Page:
The third of the Carolina Vernacular blog series is designed to offer insights into three skilled antebellum artisans from York, S.C. Each of these individuals contributed to the area’s fine body of architectural work, some of which unfortunately has been demolished. It is rather fascinating that S.C. entrepreneur and York County resident, Hiram Hutchison, wrote Columbia builder Charles Beck for suggestions as to whom his brother should hire in York County, S.C. to frame his antebellum dwelling. Though no return correspondence has been uncovered, it seems strange that someone from Hamburg, S.C. would be inquiring of a Columbia builder on advice of this nature. It makes it very peculiar in that numerous contractors of skill lived in the region, any one of whom could have easily framed the Hutchison’s new house. Three of these were: Henry Alexander, Thomas B. Hoover, and Thomas Hyde Smith. These are only a few of numerous contractors, carpenters and mechanics working in and around Yorkville, S.C. just prior to the Civil War.
Each of these men provided different construction experience and technics of construction than their counterparts. Henry Alexander (1772 – 1845), was chosen by Dr. John S. Bratton to originally construct his Homestead House, on his massive cotton plantation in the Bethesda Community. It began as a simple double hall and parlor style frame dwelling, which evolved with the later addition of a Greek Revival piazza, flanking wings and the semi-detached brick entertainment area to the rear of the house. Mr. Alexander used the traditional construction methods of the era, utilizing a hewn-mortise and tenon structure, “timber-framed” on a rock foundation to build this important house. This same timber-frame style house could be found on hundreds of local plantations. Along with his three or four skilled carpenters (identified but not listed here), Mr. Alexander completed his contract work using finished designs commonly found in pattern books of the period.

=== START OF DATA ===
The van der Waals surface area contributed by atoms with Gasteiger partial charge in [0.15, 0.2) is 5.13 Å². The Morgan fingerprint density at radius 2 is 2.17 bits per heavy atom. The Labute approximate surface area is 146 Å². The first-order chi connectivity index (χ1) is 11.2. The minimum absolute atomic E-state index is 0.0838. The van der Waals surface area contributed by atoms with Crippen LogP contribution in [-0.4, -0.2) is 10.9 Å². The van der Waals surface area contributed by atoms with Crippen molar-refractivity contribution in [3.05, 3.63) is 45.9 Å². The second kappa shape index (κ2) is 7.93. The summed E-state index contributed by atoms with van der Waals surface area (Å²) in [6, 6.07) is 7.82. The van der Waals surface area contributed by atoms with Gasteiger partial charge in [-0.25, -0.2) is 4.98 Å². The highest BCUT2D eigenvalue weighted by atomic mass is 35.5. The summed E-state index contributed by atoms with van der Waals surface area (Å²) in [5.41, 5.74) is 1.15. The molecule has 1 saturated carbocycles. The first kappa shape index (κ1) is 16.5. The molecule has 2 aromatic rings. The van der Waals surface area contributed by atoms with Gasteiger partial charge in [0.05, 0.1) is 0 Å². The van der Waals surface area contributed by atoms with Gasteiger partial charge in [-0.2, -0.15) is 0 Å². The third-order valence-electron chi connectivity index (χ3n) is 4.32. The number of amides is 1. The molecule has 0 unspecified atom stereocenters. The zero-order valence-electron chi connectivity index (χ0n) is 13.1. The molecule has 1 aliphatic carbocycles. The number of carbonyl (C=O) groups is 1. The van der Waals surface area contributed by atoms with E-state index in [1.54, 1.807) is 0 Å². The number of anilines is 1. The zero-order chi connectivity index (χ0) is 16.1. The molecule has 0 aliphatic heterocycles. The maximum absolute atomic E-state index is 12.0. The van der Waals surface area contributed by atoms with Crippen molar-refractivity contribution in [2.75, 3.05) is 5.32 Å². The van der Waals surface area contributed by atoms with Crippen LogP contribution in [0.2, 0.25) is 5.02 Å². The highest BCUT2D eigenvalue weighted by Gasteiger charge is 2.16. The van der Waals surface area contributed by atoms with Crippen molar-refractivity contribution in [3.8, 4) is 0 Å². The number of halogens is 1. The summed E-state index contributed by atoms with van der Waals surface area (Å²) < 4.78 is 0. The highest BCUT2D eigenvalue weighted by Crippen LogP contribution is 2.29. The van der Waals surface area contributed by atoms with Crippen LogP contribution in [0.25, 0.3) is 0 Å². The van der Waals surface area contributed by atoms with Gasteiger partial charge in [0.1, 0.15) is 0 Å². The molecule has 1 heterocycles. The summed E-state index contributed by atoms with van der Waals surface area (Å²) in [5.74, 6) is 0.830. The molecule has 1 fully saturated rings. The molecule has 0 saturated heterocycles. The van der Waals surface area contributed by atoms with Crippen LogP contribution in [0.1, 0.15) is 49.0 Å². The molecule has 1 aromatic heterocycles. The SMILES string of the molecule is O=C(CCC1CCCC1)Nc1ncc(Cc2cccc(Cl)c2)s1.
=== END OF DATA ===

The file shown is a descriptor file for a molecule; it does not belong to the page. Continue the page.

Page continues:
Mr. Thomas B. Hoover of York, whom we have written about previously, was a highly successful contractor and brick manufacturer. As early as the 1820 census he was listed as a massive manufacturer of brick in the region and successfully constructed or supplied brick to important buildings in the region including: The White Homestead, the York County Jail, and the Latta House-Store. All three of these were beautifully executed structures of community pride that remain standing in 2017.
The third featured contractor of the period is Thomas Hyde Smith. He was a prolific coffin maker and payments made to him for elaborate walnut coffins far exceeded the regular $10-15.00 payment made by most clients. However, T. Hyde Smith went well beyond the construction of fancy coffins and furniture, he also built several of York’s outstanding mansions. Unfortunately for us, little documentation has survived to tell the story of all his accomplishments. One of his best known construction projects was that of York’s First Presbyterian Church. The Wilson-McNeel House was demolished to make room for commercial expansion of downtown York, but remains one of Smith’s most interesting projects.
These three contractors helped build one of S.C.’s most attractive antebellum villages, each having left their own mark on local architecture. Knowing that these were only three of the dozens of successful carpenter-contractors from the region entices R&R to continue digging deeper into their histories. So do share your knowledge of these and other artisans who created the antebellum architecture we so admire: email@example.com.
Note: It is our experience that church histories often offer significant insights into 19th century construction trade history. Churches kept extremely good records and they frequently discussed contracts for building and repair of properties owned by the congregation. In some rare cases they also posted information on other outside construction projects that might have related to a church member. When you have the opportunity you can help in R&R’s ongoing search for details on historic artisans by researching your own community records; church session books, newspapers, probate judge records and family archives. Each holds a key to expanding our knowledge and data on artisans who contributed to our communities, which we now wish to preserve. And don’t think for a minute that just because it is on a sign out front, that the story is complete or the research has been exhausted. You can make a real difference!